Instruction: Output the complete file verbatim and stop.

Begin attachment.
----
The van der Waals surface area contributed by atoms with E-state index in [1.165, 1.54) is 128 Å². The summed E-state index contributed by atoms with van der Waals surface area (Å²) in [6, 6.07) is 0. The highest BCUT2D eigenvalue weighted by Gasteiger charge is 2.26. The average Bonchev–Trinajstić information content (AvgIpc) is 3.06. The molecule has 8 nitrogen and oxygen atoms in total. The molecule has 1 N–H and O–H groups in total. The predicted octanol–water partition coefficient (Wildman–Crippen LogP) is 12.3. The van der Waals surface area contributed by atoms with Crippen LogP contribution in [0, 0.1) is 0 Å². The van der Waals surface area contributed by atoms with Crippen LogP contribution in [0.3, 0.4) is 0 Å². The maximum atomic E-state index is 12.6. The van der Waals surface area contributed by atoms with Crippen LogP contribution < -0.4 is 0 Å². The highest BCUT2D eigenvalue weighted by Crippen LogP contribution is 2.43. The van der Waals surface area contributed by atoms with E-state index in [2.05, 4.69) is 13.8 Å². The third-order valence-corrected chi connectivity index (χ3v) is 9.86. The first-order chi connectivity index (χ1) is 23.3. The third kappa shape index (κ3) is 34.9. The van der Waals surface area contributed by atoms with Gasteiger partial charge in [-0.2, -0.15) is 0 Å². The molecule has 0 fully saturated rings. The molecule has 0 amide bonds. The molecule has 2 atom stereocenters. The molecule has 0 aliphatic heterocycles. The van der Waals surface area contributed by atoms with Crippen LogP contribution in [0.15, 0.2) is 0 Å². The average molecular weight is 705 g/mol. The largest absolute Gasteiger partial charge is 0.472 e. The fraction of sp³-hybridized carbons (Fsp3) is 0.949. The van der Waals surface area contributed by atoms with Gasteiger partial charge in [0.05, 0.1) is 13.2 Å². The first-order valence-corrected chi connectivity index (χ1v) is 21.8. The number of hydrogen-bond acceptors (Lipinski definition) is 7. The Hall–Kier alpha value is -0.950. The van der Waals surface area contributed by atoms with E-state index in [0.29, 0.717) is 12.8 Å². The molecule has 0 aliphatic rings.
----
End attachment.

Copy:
The van der Waals surface area contributed by atoms with E-state index in [1.165, 1.54) is 128 Å². The summed E-state index contributed by atoms with van der Waals surface area (Å²) in [6, 6.07) is 0. The highest BCUT2D eigenvalue weighted by Gasteiger charge is 2.26. The average Bonchev–Trinajstić information content (AvgIpc) is 3.06. The molecule has 8 nitrogen and oxygen atoms in total. The molecule has 1 N–H and O–H groups in total. The predicted octanol–water partition coefficient (Wildman–Crippen LogP) is 12.3. The van der Waals surface area contributed by atoms with Crippen LogP contribution in [0, 0.1) is 0 Å². The van der Waals surface area contributed by atoms with Crippen LogP contribution in [0.3, 0.4) is 0 Å². The maximum atomic E-state index is 12.6. The van der Waals surface area contributed by atoms with Crippen LogP contribution < -0.4 is 0 Å². The highest BCUT2D eigenvalue weighted by Crippen LogP contribution is 2.43. The van der Waals surface area contributed by atoms with E-state index in [2.05, 4.69) is 13.8 Å². The third-order valence-corrected chi connectivity index (χ3v) is 9.86. The first-order chi connectivity index (χ1) is 23.3. The third kappa shape index (κ3) is 34.9. The van der Waals surface area contributed by atoms with Gasteiger partial charge in [-0.2, -0.15) is 0 Å². The molecule has 0 fully saturated rings. The molecule has 0 amide bonds. The molecule has 2 atom stereocenters. The molecule has 0 aliphatic heterocycles. The van der Waals surface area contributed by atoms with Crippen LogP contribution in [0.15, 0.2) is 0 Å². The average molecular weight is 705 g/mol. The largest absolute Gasteiger partial charge is 0.472 e. The fraction of sp³-hybridized carbons (Fsp3) is 0.949. The van der Waals surface area contributed by atoms with Gasteiger partial charge in [0.05, 0.1) is 13.2 Å². The first-order valence-corrected chi connectivity index (χ1v) is 21.8. The number of hydrogen-bond acceptors (Lipinski definition) is 7. The Hall–Kier alpha value is -0.950. The van der Waals surface area contributed by atoms with E-state index in [0.29, 0.717) is 12.8 Å². The molecule has 0 aliphatic rings.